In the Java 2 platform, web components provide the dynamic extension capabilities for a web
server. Web components are either Java servlets, JSP pages, or web service endpoints.
The interaction between a web client and a web application is illustrated in
Figure 3-1. The client sends an HTTP request to the web server. A web
server that implements Java Servlet and JavaServer Pages technology converts the request into
an HTTPServletRequest object. This object is delivered to a web component, which can
interact with JavaBeans components or a database to generate dynamic content. The web
component can then generate an HTTPServletResponse or it can pass the request to
another web component. Eventually a web component generates a HTTPServletResponse object. The web
server converts this object to an HTTP response and returns it to the
Figure 3-1 Java Web Application Request Handling
Servlets are Java programming language classes that dynamically process requests and construct responses.
JSP pages are text-based documents that execute as servlets but allow a more natural
approach to creating static content. Although servlets and JSP pages can be used
interchangeably, each has its own strengths. Servlets are best suited for service-oriented applications (web
service endpoints are implemented as servlets) and the control functions of a presentation-oriented
application, such as dispatching requests and handling nontextual data. JSP pages are more
appropriate for generating text-based markup such as HTML, Scalable Vector Graphics (SVG), Wireless
Markup Language (WML), and XML.
Since the introduction of Java Servlet and JSP technology, additional Java technologies and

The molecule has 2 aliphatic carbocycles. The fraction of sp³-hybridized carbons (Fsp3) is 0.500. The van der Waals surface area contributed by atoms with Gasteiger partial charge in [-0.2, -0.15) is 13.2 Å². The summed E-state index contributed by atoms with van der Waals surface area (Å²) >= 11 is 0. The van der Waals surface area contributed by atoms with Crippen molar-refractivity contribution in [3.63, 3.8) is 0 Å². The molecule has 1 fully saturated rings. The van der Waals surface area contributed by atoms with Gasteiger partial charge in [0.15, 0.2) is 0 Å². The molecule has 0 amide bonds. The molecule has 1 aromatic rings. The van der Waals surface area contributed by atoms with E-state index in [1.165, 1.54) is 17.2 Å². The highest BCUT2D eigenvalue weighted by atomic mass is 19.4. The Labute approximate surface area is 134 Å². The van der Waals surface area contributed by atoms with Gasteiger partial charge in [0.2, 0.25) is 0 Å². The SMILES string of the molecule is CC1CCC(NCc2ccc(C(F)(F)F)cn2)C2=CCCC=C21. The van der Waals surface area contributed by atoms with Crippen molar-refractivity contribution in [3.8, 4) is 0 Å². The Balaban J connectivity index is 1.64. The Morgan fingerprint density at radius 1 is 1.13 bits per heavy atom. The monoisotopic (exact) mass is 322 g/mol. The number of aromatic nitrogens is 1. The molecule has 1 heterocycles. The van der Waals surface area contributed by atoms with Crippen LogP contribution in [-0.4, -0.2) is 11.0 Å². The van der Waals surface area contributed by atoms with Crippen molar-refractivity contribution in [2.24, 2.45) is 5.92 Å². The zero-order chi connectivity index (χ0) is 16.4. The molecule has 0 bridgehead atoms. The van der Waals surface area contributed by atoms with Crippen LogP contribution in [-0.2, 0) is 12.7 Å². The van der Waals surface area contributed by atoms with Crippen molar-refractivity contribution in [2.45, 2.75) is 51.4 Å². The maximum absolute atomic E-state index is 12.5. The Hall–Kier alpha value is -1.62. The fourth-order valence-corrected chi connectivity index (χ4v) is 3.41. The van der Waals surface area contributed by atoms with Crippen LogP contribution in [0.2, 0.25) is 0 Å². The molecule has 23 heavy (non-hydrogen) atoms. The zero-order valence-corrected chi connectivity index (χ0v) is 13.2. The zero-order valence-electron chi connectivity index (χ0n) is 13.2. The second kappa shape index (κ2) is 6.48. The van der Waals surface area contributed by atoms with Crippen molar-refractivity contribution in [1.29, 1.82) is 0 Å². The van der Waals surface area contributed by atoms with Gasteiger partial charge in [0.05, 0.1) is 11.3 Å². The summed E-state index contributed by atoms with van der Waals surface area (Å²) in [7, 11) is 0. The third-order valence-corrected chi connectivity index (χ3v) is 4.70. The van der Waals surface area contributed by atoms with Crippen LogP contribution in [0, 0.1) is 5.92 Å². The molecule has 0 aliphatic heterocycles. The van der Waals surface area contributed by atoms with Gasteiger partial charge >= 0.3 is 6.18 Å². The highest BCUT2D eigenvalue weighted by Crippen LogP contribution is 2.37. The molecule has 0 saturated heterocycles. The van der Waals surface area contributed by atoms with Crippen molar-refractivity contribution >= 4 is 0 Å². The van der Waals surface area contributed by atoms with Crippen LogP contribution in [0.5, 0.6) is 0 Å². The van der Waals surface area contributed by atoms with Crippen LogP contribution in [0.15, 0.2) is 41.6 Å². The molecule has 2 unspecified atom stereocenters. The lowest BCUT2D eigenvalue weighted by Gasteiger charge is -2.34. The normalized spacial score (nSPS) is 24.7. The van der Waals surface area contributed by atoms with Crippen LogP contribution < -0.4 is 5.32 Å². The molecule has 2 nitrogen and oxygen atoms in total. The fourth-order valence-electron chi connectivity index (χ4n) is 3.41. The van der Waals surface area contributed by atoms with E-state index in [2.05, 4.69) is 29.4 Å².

frameworks for building interactive web applications have been developed. Figure 3-2 illustrates these technologies and
Figure 3-2 Java Web Application Technologies
Notice that Java Servlet technology is the foundation of all the web application
technologies, so you should familiarize yourself with the material in Chapter 4, Java Servlet Technology even if you
do not intend to write servlets. Each technology adds a level of
abstraction that makes web application prototyping and development faster and the web applications themselves
more maintainable, scalable, and robust.
Web components are supported by the services of a runtime platform called a
web container. A web container provides services such as request dispatching, security, concurrency, and
life-cycle management. It also gives web components access to APIs such as naming,
transactions, and email.
Certain aspects of web application behavior can be configured when the application is
installed, or deployed, to the web container. The configuration information is maintained in
a text file in XML format called a web application deployment descriptor (DD). A DD must conform
to the schema described in the Java Servlet Specification.
This chapter gives a brief overview of the activities involved in developing web
applications. First it summarizes the web application life cycle. Then it describes how
to package and deploy very simple web applications on the Application Server. It
moves on to configuring web applications and discusses how to specify the most
commonly used configuration parameters. It then introduces an example, Duke’s Bookstore, which illustrates
all the Java EE web-tier technologies, and describes how to set up the
shared components of this example. Finally it discusses how to access databases from
web applications and set up the database resources needed to run Duke’s Bookstore.